This case is apparently rooted entirely in the Blue Book files. Chop gave it to Keyhoe who used it in Flying Saucers Are Real [attached], and apparently (Aime) Michel got an Air Force report somehow too [maybe Hynek gave one to him or to CSI-NY] as Michel's brief write-up includes one little fact that FSAR doesn't have [attached from The Truth About Flying Saucers]. So these two little references are a bit of history but the Blue Book refs are the big deal --- maybe Dan can pull them out.
The second intelligence report was barely a day old. It was dated August 20, and It came from Congaree Air Base, near Columbia, South Carolina.
On that morning radar men at a nearby Air Defense Command post were watching normal traffic when the blip of some unknown object appeared on the scope.
When it was first sighted, the saucer was 60 miles from the ADC post. Almost instantly the men could see that it was moving at fantastic speed. In a matter of seconds, as the sweep went around, a row of widely spaced dots appeared on the glass. While the operators were still staring at the track, it ran off the scope. Hurriedly, before the blips could fade, they figured the object's speed. Then they looked at each other, astonished.
'The unknown machine was making over 4,000 miles an hour.
One operator hastily cut In his mike. Then he realized it was useless to flash an alarm. The strange craft was moving at 70 miles a minute ---nearly ten times the top speed of any interceptor. Even if he flashed word hundreds of miles ahead, jet pilots would see little more than a blur if they got anywhere near the saucer.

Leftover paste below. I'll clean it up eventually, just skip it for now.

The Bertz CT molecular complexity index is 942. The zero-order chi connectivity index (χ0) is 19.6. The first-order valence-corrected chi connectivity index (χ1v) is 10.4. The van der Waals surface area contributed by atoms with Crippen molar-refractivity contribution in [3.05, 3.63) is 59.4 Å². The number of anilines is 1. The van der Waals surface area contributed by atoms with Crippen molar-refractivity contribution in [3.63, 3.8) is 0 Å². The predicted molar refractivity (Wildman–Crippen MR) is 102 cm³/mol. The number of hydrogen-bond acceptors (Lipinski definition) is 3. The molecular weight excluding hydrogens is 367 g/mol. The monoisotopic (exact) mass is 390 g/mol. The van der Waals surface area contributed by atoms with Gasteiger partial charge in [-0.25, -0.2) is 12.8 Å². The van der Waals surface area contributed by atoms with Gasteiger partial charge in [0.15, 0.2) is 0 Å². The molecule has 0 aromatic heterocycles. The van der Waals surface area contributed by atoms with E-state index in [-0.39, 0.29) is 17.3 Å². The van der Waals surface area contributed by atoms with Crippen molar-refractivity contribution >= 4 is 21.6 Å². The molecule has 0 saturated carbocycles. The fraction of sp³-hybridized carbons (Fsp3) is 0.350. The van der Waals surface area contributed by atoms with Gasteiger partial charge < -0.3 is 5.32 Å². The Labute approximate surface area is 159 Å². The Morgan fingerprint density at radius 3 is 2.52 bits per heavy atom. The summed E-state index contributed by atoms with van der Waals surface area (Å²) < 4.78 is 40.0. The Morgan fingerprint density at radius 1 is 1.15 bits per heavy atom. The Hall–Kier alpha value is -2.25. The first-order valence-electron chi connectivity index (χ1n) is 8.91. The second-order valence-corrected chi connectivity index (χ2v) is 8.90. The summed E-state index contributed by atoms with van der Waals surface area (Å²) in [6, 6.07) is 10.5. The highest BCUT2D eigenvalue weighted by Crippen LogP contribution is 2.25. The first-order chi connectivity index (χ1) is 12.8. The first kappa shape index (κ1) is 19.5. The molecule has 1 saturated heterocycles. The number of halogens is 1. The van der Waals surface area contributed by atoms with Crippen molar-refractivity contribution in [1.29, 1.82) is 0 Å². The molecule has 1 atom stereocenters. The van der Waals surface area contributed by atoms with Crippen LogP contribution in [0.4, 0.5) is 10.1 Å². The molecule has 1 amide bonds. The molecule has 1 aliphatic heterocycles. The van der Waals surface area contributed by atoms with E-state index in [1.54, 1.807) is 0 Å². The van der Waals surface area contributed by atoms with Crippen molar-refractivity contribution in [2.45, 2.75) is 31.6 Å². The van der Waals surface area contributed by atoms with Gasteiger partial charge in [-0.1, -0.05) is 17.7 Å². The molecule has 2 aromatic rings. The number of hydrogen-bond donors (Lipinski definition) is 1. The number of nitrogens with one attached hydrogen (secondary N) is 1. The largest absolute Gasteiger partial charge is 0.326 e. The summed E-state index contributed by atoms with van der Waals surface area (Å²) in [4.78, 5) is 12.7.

In this report Air Technical Intelligence had made no attempt to gloss over the facts. The operators were experts, trained to recognize the blips of solid objects. The radar was working correctly.
Something had streaked through the South Carolina skies that morning, but the ATIC frankly admitted it had no explanation.
On the morning of August 20th, 1952, the radar observers at Congareee Air Base near near Columbia, South Carolina, were watching the sky when suddenly the screen picked up an object in the southeast about 60 miles away. In a few seconds the successive "blip" on the .screen traced a trajectory which implied a speed of more than 4,000 miles per hour many times as fast as the fastest jet. If it had happened in France this object could have crossed the
country from one side to the in ten minutes.
The Air Technical Intelligence Center has put this case in the unexplained category.
April 5, 2011
Interesting if it turns out not to be in the BB files at all. If so, this could be due to the chaos of the times. Dewey had to have the case for it to be given to Keyhoe, but strangely Ruppelt may NOT have gotten it. I ran into one such instance regarding a good case out of Holloman where this dichotomy happened. Either, in that case, Dewey got it and "forgot" to send it to BB [or some similar snafu occurred], or Dewey did send it and the goofy boys [Ruppelt's aides, Olsson et al] didn't treat it with discipline and it got lost there. If Andy Flues wasn't around the rest of them were pretty incompetent [due to "not-give-a-damn-ism"]. Mike p.s., of course there is a real chance that the report is misfiled in the film and not noted as such on the index --- I've seen that too.